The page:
I speculate. One is an adult male, his plumage worn after several months defending his territory and rearing his young. Raising young can do that. The other is a young male learning to sing, imitating, repeating, and practicing the song of his species. Assuming he learns how to feed himself, avoid dangers, cope with the elements, and survive his first winter, he must then compete with other males for the opportunity to pass on his genes. During the benign days of late summer, he has time to prepare for both tasks. So he sings.
In the same weathered branches from which the wren sings, a cardinal chips loudly. The beak on this female looking bird is dark. Before long it begins fluttering its wings with the begging posture of a fledgling. Its pleading is acknowledged as the mother arrives to feed it. When the mother flies, the fledgling pursues her.
I hear the triplet mimic song of the mockingbird from some bush top. I cannot find the singer, but ahead of me a gray bird flashes white wing patches and white outer tail feathers as it drops quickly to the grass then returns to the branch. When my binoculars pick up the bird, it has the wide beak with pink of a fledgling. It calls loudly, and is soon visited by a parent with food.
A dark bird with a long tail disappears into the tangle of a berry bush entwined with vines. A second dark bird follows it. Moments later one dark bird, then a second, then a third, fly from the bush across the marshy grasses. They stop briefly on a tree branch, then drop into the tangled undergrowth. Young catbirds are following a parent, still the only source of food for their insatiable appetites which they understand.
High-pitched “sseee” comes from a dozen places in the tree tops along the field edge, and at first appearance the bird movement seems random and chaotic. Through binoculars I see dull, brown- streaked birds mingling with the handsome plumage of the adult Cedar Waxwings. The adults are flycatching, their sorties for food imitated by the younger birds who have not yet gotten the point.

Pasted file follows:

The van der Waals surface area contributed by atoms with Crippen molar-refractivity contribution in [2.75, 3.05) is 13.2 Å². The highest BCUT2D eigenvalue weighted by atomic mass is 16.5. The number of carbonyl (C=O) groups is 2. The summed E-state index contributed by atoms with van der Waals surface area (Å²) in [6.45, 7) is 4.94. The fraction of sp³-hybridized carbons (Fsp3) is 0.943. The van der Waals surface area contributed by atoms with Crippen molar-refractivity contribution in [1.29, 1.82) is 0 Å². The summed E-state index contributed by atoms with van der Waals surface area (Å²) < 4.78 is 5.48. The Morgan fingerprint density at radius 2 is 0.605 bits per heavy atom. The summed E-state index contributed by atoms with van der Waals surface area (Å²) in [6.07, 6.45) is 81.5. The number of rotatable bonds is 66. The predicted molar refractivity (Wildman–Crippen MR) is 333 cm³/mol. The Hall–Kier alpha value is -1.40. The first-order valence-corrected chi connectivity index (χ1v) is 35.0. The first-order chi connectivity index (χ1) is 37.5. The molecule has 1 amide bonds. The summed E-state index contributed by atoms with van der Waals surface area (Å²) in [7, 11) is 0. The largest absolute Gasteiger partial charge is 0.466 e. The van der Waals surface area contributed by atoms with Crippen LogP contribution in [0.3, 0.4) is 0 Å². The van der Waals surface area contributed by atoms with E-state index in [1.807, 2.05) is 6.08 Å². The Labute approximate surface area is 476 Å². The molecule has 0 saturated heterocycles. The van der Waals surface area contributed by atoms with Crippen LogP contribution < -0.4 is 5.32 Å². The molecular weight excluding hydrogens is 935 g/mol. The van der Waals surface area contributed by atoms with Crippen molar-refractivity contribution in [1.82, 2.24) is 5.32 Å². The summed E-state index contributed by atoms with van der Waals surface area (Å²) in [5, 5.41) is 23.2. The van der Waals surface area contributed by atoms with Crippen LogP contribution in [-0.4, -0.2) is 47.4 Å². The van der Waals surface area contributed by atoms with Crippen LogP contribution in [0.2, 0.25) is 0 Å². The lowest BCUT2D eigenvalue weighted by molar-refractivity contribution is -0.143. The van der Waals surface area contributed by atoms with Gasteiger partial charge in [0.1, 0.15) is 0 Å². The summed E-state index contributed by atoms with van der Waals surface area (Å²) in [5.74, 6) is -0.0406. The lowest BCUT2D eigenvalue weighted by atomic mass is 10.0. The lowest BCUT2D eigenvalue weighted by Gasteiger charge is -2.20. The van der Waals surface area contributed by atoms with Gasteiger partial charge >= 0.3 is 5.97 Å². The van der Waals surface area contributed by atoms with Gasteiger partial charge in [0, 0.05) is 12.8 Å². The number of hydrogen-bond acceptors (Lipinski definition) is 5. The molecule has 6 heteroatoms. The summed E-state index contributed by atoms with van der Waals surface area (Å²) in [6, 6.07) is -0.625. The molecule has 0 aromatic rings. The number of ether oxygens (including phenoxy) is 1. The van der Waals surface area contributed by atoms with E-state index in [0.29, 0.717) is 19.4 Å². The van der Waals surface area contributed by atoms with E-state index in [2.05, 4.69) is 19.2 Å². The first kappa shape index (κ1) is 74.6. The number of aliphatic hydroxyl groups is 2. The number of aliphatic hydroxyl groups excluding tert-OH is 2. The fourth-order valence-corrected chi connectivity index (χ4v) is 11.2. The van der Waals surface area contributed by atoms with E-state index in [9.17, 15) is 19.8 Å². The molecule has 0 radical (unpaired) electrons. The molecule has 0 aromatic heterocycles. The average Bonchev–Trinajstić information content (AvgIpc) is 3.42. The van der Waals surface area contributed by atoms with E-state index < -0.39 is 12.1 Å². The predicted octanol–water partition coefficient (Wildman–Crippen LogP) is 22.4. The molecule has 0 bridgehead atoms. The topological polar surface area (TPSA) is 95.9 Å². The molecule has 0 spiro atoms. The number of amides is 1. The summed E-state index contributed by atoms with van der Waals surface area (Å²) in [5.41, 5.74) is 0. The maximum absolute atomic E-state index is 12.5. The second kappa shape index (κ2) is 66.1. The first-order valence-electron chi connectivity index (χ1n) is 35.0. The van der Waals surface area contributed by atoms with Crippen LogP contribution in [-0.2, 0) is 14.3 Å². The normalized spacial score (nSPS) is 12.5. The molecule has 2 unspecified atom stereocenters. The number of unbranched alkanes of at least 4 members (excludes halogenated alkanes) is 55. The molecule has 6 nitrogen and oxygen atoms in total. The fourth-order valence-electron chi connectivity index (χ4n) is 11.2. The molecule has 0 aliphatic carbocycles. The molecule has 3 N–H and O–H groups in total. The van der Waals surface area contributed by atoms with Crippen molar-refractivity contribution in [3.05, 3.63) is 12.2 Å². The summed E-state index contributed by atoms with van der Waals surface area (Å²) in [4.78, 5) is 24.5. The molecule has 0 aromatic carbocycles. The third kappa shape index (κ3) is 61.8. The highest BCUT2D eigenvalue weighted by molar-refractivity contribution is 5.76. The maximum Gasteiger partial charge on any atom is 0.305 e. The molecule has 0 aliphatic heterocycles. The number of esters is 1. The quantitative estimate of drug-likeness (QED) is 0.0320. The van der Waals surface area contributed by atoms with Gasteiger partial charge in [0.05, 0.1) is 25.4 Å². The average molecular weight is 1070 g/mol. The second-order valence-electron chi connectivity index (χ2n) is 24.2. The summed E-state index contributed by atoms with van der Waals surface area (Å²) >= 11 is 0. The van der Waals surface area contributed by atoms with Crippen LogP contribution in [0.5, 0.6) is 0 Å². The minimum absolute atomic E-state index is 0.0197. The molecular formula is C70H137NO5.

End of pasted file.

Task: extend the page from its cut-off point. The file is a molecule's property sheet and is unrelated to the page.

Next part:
Crows are milling about on the ground. One is fussing over something dark, going through all those motions associated with scavenging on a food source. As I approach, it flies, and with another crow, stops on a nearby fence post, vocalizing loudly. With binoculars I can see its beak; it is a young bird. The adult bird that perched with it soon leads it away. I examine the food that the young crow was scavenging; it is a scrap piece of black landscape fabric, with no food value at all.
In the hot, muggy days of late August, these birds are finishing up their summer task, that of extending their species into the next generation. For some, like the cardinal, catbird, and mockingbird, this is the second brood that they are raising and will soon send on their way.
Our temperate northern latitudes provide abundant protein resources needed for hatchling and fledgling songbirds. In our narrow view, we find many of these resources annoying, but those pesky flies, bugs, caterpillars, and tiny creepy-crawlies are essential to the continuation of bird life.